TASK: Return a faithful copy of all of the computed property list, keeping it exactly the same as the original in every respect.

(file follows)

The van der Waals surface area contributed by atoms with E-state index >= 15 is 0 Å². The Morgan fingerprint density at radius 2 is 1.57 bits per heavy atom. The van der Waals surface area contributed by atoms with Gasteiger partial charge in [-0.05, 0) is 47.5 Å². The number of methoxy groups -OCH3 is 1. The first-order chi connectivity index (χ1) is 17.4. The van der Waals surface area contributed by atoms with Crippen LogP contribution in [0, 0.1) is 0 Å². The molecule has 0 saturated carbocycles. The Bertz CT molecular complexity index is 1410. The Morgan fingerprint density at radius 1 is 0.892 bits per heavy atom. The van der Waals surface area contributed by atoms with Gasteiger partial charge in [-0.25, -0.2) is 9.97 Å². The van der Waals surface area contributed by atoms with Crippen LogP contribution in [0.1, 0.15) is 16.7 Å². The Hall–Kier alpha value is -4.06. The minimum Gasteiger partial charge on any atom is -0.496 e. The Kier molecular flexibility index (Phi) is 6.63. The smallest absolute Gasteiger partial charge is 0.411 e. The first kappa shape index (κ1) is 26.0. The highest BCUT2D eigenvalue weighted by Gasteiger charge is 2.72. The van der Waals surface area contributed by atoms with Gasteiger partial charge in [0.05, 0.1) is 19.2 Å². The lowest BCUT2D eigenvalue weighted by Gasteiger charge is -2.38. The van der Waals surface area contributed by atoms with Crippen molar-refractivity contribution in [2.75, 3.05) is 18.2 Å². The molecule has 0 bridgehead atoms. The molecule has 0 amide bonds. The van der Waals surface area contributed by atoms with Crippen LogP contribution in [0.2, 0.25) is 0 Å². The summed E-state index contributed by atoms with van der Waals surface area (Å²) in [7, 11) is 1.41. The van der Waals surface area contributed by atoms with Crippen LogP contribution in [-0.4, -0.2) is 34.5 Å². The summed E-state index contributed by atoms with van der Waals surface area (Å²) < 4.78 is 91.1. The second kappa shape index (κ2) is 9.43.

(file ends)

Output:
The van der Waals surface area contributed by atoms with E-state index >= 15 is 0 Å². The Morgan fingerprint density at radius 2 is 1.57 bits per heavy atom. The van der Waals surface area contributed by atoms with Gasteiger partial charge in [-0.05, 0) is 47.5 Å². The number of methoxy groups -OCH3 is 1. The first-order chi connectivity index (χ1) is 17.4. The van der Waals surface area contributed by atoms with Crippen LogP contribution in [0, 0.1) is 0 Å². The molecule has 0 saturated carbocycles. The Bertz CT molecular complexity index is 1410. The Morgan fingerprint density at radius 1 is 0.892 bits per heavy atom. The van der Waals surface area contributed by atoms with Gasteiger partial charge in [-0.25, -0.2) is 9.97 Å². The van der Waals surface area contributed by atoms with Crippen LogP contribution in [0.1, 0.15) is 16.7 Å². The Hall–Kier alpha value is -4.06. The minimum Gasteiger partial charge on any atom is -0.496 e. The Kier molecular flexibility index (Phi) is 6.63. The smallest absolute Gasteiger partial charge is 0.411 e. The first kappa shape index (κ1) is 26.0. The highest BCUT2D eigenvalue weighted by Gasteiger charge is 2.72. The van der Waals surface area contributed by atoms with Gasteiger partial charge in [0.05, 0.1) is 19.2 Å². The lowest BCUT2D eigenvalue weighted by Gasteiger charge is -2.38. The van der Waals surface area contributed by atoms with Crippen molar-refractivity contribution in [2.75, 3.05) is 18.2 Å². The molecule has 0 bridgehead atoms. The molecule has 0 amide bonds. The van der Waals surface area contributed by atoms with Crippen LogP contribution in [0.2, 0.25) is 0 Å². The summed E-state index contributed by atoms with van der Waals surface area (Å²) in [7, 11) is 1.41. The van der Waals surface area contributed by atoms with Crippen LogP contribution in [-0.4, -0.2) is 34.5 Å². The summed E-state index contributed by atoms with van der Waals surface area (Å²) < 4.78 is 91.1. The second kappa shape index (κ2) is 9.43.